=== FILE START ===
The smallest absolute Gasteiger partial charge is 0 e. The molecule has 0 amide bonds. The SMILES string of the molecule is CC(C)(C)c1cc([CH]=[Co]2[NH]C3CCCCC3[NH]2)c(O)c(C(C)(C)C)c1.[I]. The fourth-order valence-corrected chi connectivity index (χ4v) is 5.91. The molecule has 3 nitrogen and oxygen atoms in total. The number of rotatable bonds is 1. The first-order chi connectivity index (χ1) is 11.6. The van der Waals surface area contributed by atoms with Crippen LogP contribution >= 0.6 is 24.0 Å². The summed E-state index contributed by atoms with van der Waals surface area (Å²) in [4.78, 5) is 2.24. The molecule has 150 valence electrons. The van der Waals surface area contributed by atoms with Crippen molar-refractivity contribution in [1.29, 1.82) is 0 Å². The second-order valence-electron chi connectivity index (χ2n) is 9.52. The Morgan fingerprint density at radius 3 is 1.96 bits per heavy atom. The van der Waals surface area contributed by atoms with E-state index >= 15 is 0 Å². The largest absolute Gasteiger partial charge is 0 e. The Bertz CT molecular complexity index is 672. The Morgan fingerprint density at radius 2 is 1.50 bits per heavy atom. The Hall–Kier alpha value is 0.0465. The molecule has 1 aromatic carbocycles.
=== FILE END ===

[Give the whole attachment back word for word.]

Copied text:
The smallest absolute Gasteiger partial charge is 0 e. The molecule has 0 amide bonds. The SMILES string of the molecule is CC(C)(C)c1cc([CH]=[Co]2[NH]C3CCCCC3[NH]2)c(O)c(C(C)(C)C)c1.[I]. The fourth-order valence-corrected chi connectivity index (χ4v) is 5.91. The molecule has 3 nitrogen and oxygen atoms in total. The number of rotatable bonds is 1. The first-order chi connectivity index (χ1) is 11.6. The van der Waals surface area contributed by atoms with Crippen LogP contribution >= 0.6 is 24.0 Å². The summed E-state index contributed by atoms with van der Waals surface area (Å²) in [4.78, 5) is 2.24. The molecule has 150 valence electrons. The van der Waals surface area contributed by atoms with Crippen molar-refractivity contribution in [1.29, 1.82) is 0 Å². The second-order valence-electron chi connectivity index (χ2n) is 9.52. The Morgan fingerprint density at radius 3 is 1.96 bits per heavy atom. The van der Waals surface area contributed by atoms with E-state index >= 15 is 0 Å². The largest absolute Gasteiger partial charge is 0 e. The Bertz CT molecular complexity index is 672. The Morgan fingerprint density at radius 2 is 1.50 bits per heavy atom. The Hall–Kier alpha value is 0.0465. The molecule has 1 aromatic carbocycles.